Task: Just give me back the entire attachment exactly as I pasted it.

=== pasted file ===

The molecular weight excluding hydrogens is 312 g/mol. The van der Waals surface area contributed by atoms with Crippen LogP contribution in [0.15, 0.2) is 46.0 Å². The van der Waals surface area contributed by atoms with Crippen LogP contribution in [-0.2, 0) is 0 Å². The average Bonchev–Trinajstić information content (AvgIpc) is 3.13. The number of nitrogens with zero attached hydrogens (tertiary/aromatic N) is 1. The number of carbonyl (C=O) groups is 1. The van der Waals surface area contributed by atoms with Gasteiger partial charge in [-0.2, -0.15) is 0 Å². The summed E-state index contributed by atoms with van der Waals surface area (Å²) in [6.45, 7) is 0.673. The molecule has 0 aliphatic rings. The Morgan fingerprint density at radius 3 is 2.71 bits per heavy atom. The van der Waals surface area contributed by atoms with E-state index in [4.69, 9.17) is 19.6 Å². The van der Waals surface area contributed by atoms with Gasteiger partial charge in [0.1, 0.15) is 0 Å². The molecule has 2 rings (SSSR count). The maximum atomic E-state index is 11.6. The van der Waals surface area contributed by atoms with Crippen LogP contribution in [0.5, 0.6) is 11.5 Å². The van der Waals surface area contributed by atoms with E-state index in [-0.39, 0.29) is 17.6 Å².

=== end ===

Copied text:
The molecular weight excluding hydrogens is 312 g/mol. The van der Waals surface area contributed by atoms with Crippen LogP contribution in [0.15, 0.2) is 46.0 Å². The van der Waals surface area contributed by atoms with Crippen LogP contribution in [-0.2, 0) is 0 Å². The average Bonchev–Trinajstić information content (AvgIpc) is 3.13. The number of nitrogens with zero attached hydrogens (tertiary/aromatic N) is 1. The number of carbonyl (C=O) groups is 1. The van der Waals surface area contributed by atoms with Gasteiger partial charge in [-0.2, -0.15) is 0 Å². The summed E-state index contributed by atoms with van der Waals surface area (Å²) in [6.45, 7) is 0.673. The molecule has 0 aliphatic rings. The Morgan fingerprint density at radius 3 is 2.71 bits per heavy atom. The van der Waals surface area contributed by atoms with E-state index in [4.69, 9.17) is 19.6 Å². The van der Waals surface area contributed by atoms with Gasteiger partial charge in [0.1, 0.15) is 0 Å². The molecule has 2 rings (SSSR count). The maximum atomic E-state index is 11.6. The van der Waals surface area contributed by atoms with Crippen LogP contribution in [0.5, 0.6) is 11.5 Å². The van der Waals surface area contributed by atoms with E-state index in [-0.39, 0.29) is 17.6 Å².